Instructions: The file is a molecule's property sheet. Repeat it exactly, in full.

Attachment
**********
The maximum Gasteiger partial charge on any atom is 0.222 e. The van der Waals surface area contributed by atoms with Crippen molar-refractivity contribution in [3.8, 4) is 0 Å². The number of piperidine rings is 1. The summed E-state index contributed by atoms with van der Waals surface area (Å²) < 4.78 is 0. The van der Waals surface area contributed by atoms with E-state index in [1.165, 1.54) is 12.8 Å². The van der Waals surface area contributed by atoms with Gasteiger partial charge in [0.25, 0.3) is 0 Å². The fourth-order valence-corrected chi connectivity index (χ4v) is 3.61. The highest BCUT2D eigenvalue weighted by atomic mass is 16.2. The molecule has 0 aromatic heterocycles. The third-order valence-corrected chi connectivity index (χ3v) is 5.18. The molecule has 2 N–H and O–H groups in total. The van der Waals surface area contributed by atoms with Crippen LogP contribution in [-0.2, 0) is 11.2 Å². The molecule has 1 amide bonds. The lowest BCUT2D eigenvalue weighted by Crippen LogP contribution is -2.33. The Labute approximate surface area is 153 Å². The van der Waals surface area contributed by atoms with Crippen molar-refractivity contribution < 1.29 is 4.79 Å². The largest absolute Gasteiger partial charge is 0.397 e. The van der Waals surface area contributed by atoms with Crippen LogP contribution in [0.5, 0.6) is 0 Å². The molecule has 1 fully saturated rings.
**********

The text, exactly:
The maximum Gasteiger partial charge on any atom is 0.222 e. The van der Waals surface area contributed by atoms with Crippen molar-refractivity contribution in [3.8, 4) is 0 Å². The number of piperidine rings is 1. The summed E-state index contributed by atoms with van der Waals surface area (Å²) < 4.78 is 0. The van der Waals surface area contributed by atoms with E-state index in [1.165, 1.54) is 12.8 Å². The van der Waals surface area contributed by atoms with Gasteiger partial charge in [0.25, 0.3) is 0 Å². The fourth-order valence-corrected chi connectivity index (χ4v) is 3.61. The highest BCUT2D eigenvalue weighted by atomic mass is 16.2. The molecule has 0 aromatic heterocycles. The third-order valence-corrected chi connectivity index (χ3v) is 5.18. The molecule has 2 N–H and O–H groups in total. The van der Waals surface area contributed by atoms with Crippen LogP contribution in [-0.2, 0) is 11.2 Å². The molecule has 1 amide bonds. The lowest BCUT2D eigenvalue weighted by Crippen LogP contribution is -2.33. The Labute approximate surface area is 153 Å². The van der Waals surface area contributed by atoms with Crippen molar-refractivity contribution < 1.29 is 4.79 Å². The largest absolute Gasteiger partial charge is 0.397 e. The van der Waals surface area contributed by atoms with Crippen LogP contribution in [0.5, 0.6) is 0 Å². The molecule has 1 fully saturated rings.